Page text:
A year after the feature story written by Anders Krag, Managing Director at Monstarlab DK was published in the Danish medical magazine MedWatch, we look into how much has changed with the industry’s challenging incentive structures.
In this feature article, Anders Krag explains how
- Limiting incentive structures continue to hold back life science companies
- Authority distribution in business can impact business outcomes
- Partnership models dictate outcome speed and cost
The global pandemic has made 2020 the most challenging yet transformational year for Life Science yet. Amidst unprecedented surges in demand and heightened expectations for lifesaving supplies and services, the industry has continued to rise to the occasion. Applaudable as its efforts were, however, more could’ve been accomplished with the right support and incentive structures in place – both of which are well overdue. Now more than ever, companies in the industry need to restructure their business logic in support of agile development.
Rigid measures of success continue to prove counterproductive
Despite the popularity of fail-fast culture in Life Science companies, fail-fast remains a concept when taking closer look at the engine rooms. In an unfortunate manipulation of the meaning of success – from an accomplishment of a worthwhile undertaking to the mere absence of failure, businesses are choosing to hold back innovation or round up results to stay ‘successful’. With this mindset, two dangerous outcomes await; discrepancy undermines the innovation capabilities in life science companies and businesses fall short on crucial development.
Harmless as choosing to be ‘cautious’ sounds, some of the biggest challenges in the industry amidst the pandemic such as the need to speedily adapt operations and diversify pharmaceutical ingredient supply, cannot be solved by sitting around and getting comfortable nor by sweeping negative results under the rug. Creating a supportive environment well-guided by GxP remains most effective in cultivating a culture of true success in any life science business.
Decision mandates are still largely misplaced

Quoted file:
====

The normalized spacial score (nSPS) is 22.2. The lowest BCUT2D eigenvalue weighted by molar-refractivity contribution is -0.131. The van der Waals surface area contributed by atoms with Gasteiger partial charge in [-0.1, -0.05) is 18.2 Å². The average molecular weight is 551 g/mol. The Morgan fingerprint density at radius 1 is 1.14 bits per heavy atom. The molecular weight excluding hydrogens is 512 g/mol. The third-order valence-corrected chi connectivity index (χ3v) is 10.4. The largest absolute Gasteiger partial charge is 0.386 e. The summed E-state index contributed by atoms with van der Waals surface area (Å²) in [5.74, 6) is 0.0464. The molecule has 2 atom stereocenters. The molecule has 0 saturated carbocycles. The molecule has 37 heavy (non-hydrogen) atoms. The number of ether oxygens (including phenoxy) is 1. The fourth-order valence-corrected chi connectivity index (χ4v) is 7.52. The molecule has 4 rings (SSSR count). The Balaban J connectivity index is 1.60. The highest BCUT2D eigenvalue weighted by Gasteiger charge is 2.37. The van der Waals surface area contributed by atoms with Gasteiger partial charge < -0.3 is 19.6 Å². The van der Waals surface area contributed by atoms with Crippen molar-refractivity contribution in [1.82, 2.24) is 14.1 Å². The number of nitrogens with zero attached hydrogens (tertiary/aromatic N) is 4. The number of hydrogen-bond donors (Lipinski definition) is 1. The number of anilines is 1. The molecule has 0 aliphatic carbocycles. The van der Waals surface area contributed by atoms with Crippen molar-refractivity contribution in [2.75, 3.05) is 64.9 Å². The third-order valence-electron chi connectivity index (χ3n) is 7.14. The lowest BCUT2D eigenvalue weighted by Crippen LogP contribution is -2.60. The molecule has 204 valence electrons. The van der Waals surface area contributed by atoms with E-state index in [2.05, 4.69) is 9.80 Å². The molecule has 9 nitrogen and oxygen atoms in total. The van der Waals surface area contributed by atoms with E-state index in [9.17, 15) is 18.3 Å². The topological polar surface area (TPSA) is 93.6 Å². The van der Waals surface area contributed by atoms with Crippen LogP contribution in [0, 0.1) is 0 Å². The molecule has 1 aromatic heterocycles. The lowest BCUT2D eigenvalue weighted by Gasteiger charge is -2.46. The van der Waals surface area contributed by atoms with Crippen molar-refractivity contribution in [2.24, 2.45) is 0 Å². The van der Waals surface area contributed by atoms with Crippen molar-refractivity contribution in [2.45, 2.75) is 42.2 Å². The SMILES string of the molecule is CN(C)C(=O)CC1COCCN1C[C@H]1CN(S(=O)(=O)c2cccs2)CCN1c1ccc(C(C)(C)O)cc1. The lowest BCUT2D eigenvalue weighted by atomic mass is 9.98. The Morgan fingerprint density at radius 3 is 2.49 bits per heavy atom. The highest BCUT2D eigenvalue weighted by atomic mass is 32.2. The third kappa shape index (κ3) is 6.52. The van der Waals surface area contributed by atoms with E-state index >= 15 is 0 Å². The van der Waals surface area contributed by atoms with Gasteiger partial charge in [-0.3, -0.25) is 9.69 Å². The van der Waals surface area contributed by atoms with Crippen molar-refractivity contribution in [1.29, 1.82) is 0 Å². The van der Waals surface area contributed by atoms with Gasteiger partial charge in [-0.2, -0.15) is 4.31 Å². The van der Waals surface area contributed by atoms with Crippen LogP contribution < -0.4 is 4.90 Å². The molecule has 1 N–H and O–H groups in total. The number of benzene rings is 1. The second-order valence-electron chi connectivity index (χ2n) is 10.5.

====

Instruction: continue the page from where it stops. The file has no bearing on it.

In any life science business, knowledge workers can be found right in the center of the action. Whether at the forefront of R&D or administering vaccines in healthcare facilities, employees are the first to face issues and first to be burdened by solving them at any given time. However, though quick to call attention to challenges and issues, vital information from employees quickly fades or gets lost in translation going further up the value chain; leading to misaligned solutions or an entirely false sense of improvement advocated by higher management.
In the case of life science, placing the decision mandate with the well-equipped knowledge worker instead of the management will allow errors to be dealt with with speed and accuracy. With issues identified faster and solved by people with the right skills, problem solving is catalyzed – leaving more time to focus on development. Despite many companies acknowledging this, however, decision-making and operations are still managed strictly in management. Until the right key players are empowered, expect the solution and innovation slowdown to continue.
Businesses pay too much for time
Another counterproductive structure slowing down innovation in the industry is the outdated business model that pays for work hours instead of work itself. Operating on an hour-based contract, outsourced consultants have little to no reason to proactively speed up or optimise processes if it cuts down the check. This brings forth multiple occasions of outcome delays that snowball into companies overspending yet underachieving. To offer a fool-proof alternative, output-based or outcome-based partnerships can save organisations a significant amount of time and prove more rewarding. It’s high time those who can deliver and do so with speed get attention.
As incentive structures, decision mandates and external counseling come under close scrutiny, an increasing number of life science companies have become aware of the need to reevaluate their organisational dynamics in the past year. Now, it’s time for them to make informed decisions and take action to unlock the possibilities of boosting innovation in life science.